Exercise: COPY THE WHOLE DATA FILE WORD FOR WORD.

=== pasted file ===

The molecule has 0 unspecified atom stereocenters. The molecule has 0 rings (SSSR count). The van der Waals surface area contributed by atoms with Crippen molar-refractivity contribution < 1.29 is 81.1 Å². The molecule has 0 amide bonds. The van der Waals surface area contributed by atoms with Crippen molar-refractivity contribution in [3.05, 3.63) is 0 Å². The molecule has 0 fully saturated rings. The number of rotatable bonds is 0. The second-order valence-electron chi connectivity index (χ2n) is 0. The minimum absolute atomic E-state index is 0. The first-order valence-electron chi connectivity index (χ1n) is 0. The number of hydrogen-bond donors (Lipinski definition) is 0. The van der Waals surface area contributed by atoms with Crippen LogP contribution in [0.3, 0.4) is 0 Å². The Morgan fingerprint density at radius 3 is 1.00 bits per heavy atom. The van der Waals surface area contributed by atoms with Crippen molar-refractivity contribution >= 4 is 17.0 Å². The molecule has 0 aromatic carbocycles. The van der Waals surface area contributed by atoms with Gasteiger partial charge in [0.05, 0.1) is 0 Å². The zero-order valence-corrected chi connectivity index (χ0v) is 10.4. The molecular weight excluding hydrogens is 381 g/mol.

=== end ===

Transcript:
The molecule has 0 unspecified atom stereocenters. The molecule has 0 rings (SSSR count). The van der Waals surface area contributed by atoms with Crippen molar-refractivity contribution < 1.29 is 81.1 Å². The molecule has 0 amide bonds. The van der Waals surface area contributed by atoms with Crippen molar-refractivity contribution in [3.05, 3.63) is 0 Å². The molecule has 0 fully saturated rings. The number of rotatable bonds is 0. The second-order valence-electron chi connectivity index (χ2n) is 0. The minimum absolute atomic E-state index is 0. The first-order valence-electron chi connectivity index (χ1n) is 0. The number of hydrogen-bond donors (Lipinski definition) is 0. The van der Waals surface area contributed by atoms with Crippen LogP contribution in [0.3, 0.4) is 0 Å². The Morgan fingerprint density at radius 3 is 1.00 bits per heavy atom. The van der Waals surface area contributed by atoms with Crippen molar-refractivity contribution >= 4 is 17.0 Å². The molecule has 0 aromatic carbocycles. The van der Waals surface area contributed by atoms with Gasteiger partial charge in [0.05, 0.1) is 0 Å². The zero-order valence-corrected chi connectivity index (χ0v) is 10.4. The molecular weight excluding hydrogens is 381 g/mol.